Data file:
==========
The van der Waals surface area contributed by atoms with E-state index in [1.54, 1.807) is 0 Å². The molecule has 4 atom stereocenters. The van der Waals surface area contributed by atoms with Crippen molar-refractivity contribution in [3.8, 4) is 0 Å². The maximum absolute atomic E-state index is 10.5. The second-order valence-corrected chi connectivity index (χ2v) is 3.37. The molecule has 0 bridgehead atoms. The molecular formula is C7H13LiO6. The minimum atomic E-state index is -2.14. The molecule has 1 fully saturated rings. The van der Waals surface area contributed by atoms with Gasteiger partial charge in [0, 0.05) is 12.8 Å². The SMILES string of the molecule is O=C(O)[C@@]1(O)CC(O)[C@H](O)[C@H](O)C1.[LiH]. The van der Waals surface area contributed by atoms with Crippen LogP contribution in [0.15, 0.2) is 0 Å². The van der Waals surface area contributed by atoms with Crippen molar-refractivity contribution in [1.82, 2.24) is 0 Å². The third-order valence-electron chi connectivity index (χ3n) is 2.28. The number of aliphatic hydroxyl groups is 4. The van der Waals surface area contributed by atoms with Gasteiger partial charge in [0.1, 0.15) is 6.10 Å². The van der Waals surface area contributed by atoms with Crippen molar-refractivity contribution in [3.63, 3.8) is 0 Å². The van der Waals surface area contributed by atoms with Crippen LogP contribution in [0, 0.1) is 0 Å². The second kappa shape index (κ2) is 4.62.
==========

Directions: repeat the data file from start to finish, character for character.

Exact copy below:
The van der Waals surface area contributed by atoms with E-state index in [1.54, 1.807) is 0 Å². The molecule has 4 atom stereocenters. The van der Waals surface area contributed by atoms with Crippen molar-refractivity contribution in [3.8, 4) is 0 Å². The maximum absolute atomic E-state index is 10.5. The second-order valence-corrected chi connectivity index (χ2v) is 3.37. The molecule has 0 bridgehead atoms. The molecular formula is C7H13LiO6. The minimum atomic E-state index is -2.14. The molecule has 1 fully saturated rings. The van der Waals surface area contributed by atoms with Gasteiger partial charge in [0, 0.05) is 12.8 Å². The SMILES string of the molecule is O=C(O)[C@@]1(O)CC(O)[C@H](O)[C@H](O)C1.[LiH]. The van der Waals surface area contributed by atoms with Crippen LogP contribution in [0.15, 0.2) is 0 Å². The van der Waals surface area contributed by atoms with Crippen molar-refractivity contribution in [1.82, 2.24) is 0 Å². The third-order valence-electron chi connectivity index (χ3n) is 2.28. The number of aliphatic hydroxyl groups is 4. The van der Waals surface area contributed by atoms with Gasteiger partial charge in [0.1, 0.15) is 6.10 Å². The van der Waals surface area contributed by atoms with Crippen molar-refractivity contribution in [3.63, 3.8) is 0 Å². The van der Waals surface area contributed by atoms with Crippen LogP contribution in [0, 0.1) is 0 Å². The second kappa shape index (κ2) is 4.62.